Goodreads Review: Lolita by Vladimir Nabokov

Three star review, originally posted here on March 3, 2019.


Unsurprisingly, this is NOT an easy read. No matter how beautifully written, no matter how clear it is from the very start that we’re not supposed to like the protagonist, it is still unpleasant to read a book about a pedophile. It just is. I can’t give five stars to something that churned my stomach. That being said, this is a beautifully written book. It’s so well-crafted that I can’t give it a low rating. So, we settle in the middle and come up with 3 stars.

One thing that I appreciate, is that Nabokov puts lots of the mist despicable, gross content right near the beginning. It’s a sort of test, I think, to make sure you can handle the book without getting sucked in too far. If you can’t get through his detailed classification of Nymphets (ugh puke blaaagh), then you should just stop. But even more importantly, Nabokov makes sure that we understand just how awful this asshole is. His degrading descriptions of everyone around him, his pathetic treatment of people, his punchable face (we can’t even see his face because this is a book- that’s just how punchable this face is), make it very, very, very clear that he is NOT the good guy. Later, when we get further into the story and listen to him innocently tell a simple love story from his vantage point, these early chapters help keep us readers grounded and aware. It’s the ultimate test of the unreliable narrator, and it’s a credit to Nabokov’s skill that he could pull it off with society’s ultimate villain.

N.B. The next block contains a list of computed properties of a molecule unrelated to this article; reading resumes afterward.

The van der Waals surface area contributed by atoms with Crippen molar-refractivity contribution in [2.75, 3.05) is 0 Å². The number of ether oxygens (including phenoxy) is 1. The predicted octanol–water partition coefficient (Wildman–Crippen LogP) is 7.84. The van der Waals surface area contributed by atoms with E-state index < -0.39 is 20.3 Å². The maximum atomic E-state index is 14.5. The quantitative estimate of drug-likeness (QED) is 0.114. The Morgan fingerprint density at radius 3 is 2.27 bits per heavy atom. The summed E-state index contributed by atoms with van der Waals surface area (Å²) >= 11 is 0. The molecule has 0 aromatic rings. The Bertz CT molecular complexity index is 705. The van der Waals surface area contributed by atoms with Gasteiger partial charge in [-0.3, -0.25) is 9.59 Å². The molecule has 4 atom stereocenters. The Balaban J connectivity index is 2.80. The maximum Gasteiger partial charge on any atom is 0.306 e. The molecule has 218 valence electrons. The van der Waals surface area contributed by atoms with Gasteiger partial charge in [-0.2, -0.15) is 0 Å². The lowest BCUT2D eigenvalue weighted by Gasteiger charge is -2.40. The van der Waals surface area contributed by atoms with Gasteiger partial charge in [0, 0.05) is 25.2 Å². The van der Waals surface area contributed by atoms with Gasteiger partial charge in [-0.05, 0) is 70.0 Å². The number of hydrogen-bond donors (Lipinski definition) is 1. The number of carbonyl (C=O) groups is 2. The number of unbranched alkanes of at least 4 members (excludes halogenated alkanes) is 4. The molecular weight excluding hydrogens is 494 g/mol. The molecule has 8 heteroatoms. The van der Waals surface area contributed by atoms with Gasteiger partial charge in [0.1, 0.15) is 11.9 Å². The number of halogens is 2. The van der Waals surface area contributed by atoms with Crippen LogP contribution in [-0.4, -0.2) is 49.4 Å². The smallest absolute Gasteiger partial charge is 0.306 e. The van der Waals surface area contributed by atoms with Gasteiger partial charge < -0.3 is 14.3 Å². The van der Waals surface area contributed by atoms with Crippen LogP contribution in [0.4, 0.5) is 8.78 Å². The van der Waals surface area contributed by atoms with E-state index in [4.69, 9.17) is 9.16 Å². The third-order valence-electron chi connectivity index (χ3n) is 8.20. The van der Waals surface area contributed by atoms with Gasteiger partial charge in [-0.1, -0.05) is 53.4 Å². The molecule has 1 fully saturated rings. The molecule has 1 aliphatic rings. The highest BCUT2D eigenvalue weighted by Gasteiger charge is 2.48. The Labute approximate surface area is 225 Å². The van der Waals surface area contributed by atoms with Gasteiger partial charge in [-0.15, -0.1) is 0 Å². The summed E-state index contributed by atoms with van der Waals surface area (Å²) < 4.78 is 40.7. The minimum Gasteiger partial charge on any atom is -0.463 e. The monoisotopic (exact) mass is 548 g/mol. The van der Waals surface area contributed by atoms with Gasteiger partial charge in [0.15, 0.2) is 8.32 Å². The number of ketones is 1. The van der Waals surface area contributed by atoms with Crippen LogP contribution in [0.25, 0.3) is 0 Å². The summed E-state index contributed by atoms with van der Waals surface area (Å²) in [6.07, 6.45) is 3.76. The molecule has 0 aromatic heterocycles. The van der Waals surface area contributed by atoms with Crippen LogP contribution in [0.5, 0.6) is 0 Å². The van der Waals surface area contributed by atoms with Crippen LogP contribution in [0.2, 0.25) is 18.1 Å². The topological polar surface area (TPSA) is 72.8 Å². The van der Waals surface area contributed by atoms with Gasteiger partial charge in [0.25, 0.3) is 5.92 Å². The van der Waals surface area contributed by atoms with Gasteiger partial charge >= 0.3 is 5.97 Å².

It’s worth noting that I listened to the audiobook with Jeremy Irons’ melodic narration. Bravo to him, because it is easy to understand how someone with such a sexy voice could have charmed so many people along his journey while also being such a creep. But he also managed to squeeze in flashes of the psychopath. I remember specifically one point where he describes Lolita talking to some boys her age, and Irons breaks down for a split possessive moment and says “she’s MINE!” before returning to his restrained storytelling. It was an effective jolt of reality, just to keep the reader/listener on their toes.

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